Make sure you use a roasting or sugar pumpkin for this jam. Other types of pumpkins, such as those meant for carving, have a higher water content and will not cook up the same. (Steaming the pumpkin is an idea inspired by the Soframiz cookbook.) This recipe makes one large jar, or two smaller ones. You can scale up the recipe to make more if you wish. You don't need a thermometer to make this jam; you can tell visually when it's done. And since it makes a small batch, you'll likely eat it quickly. But it will keep for at least a month or so in the refrigerator. I give some tips after the recipe in case you're interested in canning, as well as a few other notes on the recipe. If you do use a thermometer, jams often jell at around 220ºF (104ºC) however this one was ready when the thermometer reached 200ºF (93ºC). Still, for this jam, it's easy to see when it's ready as it'll visibly thicken, so a thermometer isn't necessary.
  • 2 pounds (900g) baking pumpkin, split, seeds removed, and cut into 5-inch (12cm) pieces
  • 1 1/3 cups (265g) sugar
  • 2 tablespoons orange juice
  • 1 tablespoon lemon juice
  • pinch of salt
  • 1/2 vanilla bean, split lengthwise
  • Place the pumpkin pieces in a steamer basket in a pot. Add water to the pot so it reaches to the bottom of the steamer basket and steam the pumpkin pieces until completely cooked through; a paring knife will pierce the flesh easily and it will take about 30 minutes. During the steaming, add more water to the pot if necessary.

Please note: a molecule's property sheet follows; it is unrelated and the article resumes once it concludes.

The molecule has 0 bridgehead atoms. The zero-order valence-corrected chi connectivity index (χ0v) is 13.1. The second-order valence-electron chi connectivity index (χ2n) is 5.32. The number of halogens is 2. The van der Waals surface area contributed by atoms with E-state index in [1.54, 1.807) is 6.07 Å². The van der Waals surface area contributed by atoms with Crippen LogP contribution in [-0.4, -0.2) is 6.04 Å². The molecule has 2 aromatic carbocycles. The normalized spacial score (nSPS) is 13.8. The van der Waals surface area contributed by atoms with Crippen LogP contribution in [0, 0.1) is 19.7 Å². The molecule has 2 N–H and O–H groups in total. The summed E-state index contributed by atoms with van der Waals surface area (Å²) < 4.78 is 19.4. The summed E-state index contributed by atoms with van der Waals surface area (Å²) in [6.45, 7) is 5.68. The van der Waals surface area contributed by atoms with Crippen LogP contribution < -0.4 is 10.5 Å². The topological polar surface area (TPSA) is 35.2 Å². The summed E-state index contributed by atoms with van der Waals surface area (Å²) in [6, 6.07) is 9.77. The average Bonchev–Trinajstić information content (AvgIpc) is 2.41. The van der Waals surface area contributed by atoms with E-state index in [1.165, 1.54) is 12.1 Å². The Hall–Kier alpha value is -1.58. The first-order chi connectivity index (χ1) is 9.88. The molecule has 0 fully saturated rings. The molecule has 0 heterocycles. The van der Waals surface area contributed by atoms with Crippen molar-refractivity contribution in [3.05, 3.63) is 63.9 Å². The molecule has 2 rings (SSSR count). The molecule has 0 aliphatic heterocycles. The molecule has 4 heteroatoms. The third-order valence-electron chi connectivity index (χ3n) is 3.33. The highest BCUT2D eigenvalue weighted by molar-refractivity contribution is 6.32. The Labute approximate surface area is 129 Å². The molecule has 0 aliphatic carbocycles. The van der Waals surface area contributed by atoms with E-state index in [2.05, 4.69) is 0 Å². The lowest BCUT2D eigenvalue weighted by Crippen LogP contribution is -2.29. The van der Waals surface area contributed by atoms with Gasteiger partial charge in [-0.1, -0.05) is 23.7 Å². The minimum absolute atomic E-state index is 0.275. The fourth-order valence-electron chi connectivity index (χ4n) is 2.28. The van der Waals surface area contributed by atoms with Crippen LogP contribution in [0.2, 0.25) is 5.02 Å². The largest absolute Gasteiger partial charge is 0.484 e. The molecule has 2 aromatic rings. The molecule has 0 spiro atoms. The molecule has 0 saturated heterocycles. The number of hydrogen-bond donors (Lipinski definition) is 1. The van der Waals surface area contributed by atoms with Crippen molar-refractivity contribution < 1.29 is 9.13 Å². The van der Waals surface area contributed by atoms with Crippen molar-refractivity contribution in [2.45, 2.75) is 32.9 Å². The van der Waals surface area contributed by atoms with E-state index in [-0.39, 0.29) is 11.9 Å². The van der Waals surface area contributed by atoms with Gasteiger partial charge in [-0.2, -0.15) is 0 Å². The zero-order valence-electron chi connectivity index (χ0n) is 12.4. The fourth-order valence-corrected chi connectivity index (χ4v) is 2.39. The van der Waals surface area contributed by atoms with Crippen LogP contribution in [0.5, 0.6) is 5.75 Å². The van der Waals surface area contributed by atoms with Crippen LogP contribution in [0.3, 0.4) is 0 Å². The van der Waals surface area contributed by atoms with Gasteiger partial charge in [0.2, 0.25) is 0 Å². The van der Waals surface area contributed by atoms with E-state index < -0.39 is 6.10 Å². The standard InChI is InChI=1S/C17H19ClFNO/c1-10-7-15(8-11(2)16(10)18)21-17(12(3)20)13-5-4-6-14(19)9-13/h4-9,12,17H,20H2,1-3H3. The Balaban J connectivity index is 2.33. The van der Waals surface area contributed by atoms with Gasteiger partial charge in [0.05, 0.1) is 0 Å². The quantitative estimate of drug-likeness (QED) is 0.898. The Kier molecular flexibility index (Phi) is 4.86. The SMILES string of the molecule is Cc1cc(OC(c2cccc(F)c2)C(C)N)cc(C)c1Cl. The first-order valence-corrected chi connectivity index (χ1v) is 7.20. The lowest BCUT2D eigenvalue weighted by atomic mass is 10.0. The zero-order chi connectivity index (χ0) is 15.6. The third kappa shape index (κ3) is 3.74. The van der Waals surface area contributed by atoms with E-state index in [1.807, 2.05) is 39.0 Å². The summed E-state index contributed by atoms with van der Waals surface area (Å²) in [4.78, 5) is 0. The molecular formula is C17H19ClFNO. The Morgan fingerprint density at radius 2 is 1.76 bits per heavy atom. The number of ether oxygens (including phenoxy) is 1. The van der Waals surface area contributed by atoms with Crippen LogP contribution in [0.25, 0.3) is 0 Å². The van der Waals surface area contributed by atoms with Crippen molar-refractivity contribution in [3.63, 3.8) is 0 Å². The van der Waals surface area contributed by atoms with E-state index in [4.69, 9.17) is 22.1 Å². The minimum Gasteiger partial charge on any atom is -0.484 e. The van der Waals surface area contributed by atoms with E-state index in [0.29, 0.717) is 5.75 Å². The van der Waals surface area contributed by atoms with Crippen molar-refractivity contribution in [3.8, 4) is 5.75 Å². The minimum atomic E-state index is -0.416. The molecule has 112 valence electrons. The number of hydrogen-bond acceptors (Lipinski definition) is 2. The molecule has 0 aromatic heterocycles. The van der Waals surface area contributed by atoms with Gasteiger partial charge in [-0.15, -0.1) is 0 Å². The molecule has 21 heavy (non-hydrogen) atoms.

• When the pumpkin is cool enough to handle, scrape the flesh from the skin and puree it in a food processor or immersion blender, or pass it through a food mill or potato ricer. You should have about 2 cups (535g) of puree.
  • Put the puree in a heavy-duty saucepan along with the sugar, orange and lemon juice, and salt. Scrape the seeds from the vanilla bean with a small knife and add them to the pot, along with the bean.
  • Cook over medium heat, stirring frequently, until the sugar dissolves. Continue cooking the pumpkin mixture, stirring constantly to prevent the puree from burning. Because the puree is thick, it'll tend to splatter. You may wish to wear an oven mitt while stirring.
  • When the jam mixture visibly thickens and it holds its shape in a jelly-like mound when you heap it up onto itself, it's done. It will take about ten minutes.Scrape the mixture into a clean jar. The jam is best served at room temperature. It can be refrigerated for at least one month.


The two questions I get frequently when sharing jam recipes are, 1) Can I reduce the sugar? and, 2) Can I can this? Because I get asked these questions often, I thought I’d answer them here.

Sugar isn’t just a sweetener but is a preservative. That’s why jams last so long. The standard proportion of sugar in a jam is 1 part sugar to 1 part fruit. So two cups (500ml) of fruit puree would call for 2 cups (400g) of sugar, although some go by weight and use equal amounts of the two.